Dim lights produces dimwits
13th February, 2018: In groundbreaking research
neuroscientists of Michigan State University, USA have discovered how spending
too much time in dimly lit rooms and offices would change the brain’s structure
and hurt one’s ability to remember and learn. The findings are published in the
The study was conducted on the brains of Nile grass rats (which, like humans, are diurnal and sleep at night). It was found that the rats exposed to dim light lost about 30 percent of capacity in the hippocampus, a critical brain region for learning and memory, and performed poorly on a spatial task they had trained on previously. The rats exposed to bright light, on the other hand, showed significant improvement on the spatial task.
“When we exposed the rats to dim light, mimicking the cloudy days of Midwestern winters or typical indoor lighting, the animals showed impairments in spatial learning,” said Antonio Nunez, co-author of the study. “This is similar to when people can’t find their way back to their cars in a busy parking lot after spending a few hours in a shopping mall or movie theatre.”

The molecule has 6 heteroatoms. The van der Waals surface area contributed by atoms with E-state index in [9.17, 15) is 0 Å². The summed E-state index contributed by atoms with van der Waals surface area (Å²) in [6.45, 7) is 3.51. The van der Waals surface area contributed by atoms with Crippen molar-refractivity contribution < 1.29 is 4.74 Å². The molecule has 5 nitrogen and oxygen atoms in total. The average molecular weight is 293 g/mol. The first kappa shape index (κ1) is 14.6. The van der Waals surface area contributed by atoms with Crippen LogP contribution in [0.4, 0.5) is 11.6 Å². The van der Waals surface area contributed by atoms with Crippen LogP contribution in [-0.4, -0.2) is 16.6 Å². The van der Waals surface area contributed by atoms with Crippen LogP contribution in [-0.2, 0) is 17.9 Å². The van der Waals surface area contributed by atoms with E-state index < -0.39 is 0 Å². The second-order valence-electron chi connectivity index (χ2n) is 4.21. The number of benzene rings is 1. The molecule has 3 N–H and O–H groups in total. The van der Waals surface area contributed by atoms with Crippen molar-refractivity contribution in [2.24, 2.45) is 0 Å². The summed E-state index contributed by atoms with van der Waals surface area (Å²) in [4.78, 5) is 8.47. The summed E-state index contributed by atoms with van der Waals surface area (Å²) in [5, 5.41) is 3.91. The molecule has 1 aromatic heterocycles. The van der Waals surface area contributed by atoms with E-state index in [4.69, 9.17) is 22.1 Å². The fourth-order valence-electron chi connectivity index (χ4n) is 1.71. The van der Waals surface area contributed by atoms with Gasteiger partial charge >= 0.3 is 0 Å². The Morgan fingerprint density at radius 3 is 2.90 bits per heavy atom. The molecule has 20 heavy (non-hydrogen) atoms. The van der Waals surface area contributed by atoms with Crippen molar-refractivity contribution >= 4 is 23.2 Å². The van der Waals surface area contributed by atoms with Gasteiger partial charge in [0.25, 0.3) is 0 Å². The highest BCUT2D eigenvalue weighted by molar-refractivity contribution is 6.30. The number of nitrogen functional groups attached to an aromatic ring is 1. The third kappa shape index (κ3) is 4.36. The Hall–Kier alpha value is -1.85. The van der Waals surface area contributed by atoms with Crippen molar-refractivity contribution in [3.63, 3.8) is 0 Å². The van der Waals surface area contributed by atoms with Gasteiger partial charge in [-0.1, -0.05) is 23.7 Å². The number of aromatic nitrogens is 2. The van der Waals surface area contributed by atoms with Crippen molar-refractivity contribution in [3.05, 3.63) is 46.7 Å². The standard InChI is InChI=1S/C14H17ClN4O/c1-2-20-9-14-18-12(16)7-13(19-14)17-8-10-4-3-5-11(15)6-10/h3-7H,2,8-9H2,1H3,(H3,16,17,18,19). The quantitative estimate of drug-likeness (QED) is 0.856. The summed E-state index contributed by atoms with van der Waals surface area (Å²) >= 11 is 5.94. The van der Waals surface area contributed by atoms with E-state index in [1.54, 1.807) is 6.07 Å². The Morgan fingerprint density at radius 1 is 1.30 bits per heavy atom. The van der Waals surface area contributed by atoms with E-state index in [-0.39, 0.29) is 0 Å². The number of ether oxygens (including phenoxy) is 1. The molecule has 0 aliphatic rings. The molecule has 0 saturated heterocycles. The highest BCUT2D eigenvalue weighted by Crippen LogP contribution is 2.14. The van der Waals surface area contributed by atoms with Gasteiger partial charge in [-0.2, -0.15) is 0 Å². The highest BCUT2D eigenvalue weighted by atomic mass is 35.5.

The research also identified the reason for such reduction in cognitive functions. Sustained exposure to dim light is found to lead to significant reductions in a substance called brain derived neurotrophic factor (BDNF), a peptide that helps maintain healthy connections and neurons in the hippocampus. It also causes reduction dendritic spines, or the connections that allow neurons to “talk” to one another.
“Since there are fewer connections being made, this results in diminished learning and memory performance that is dependent upon the hippocampus,” Soler, another co-author said. “In other words, dim lights are producing dimwits.”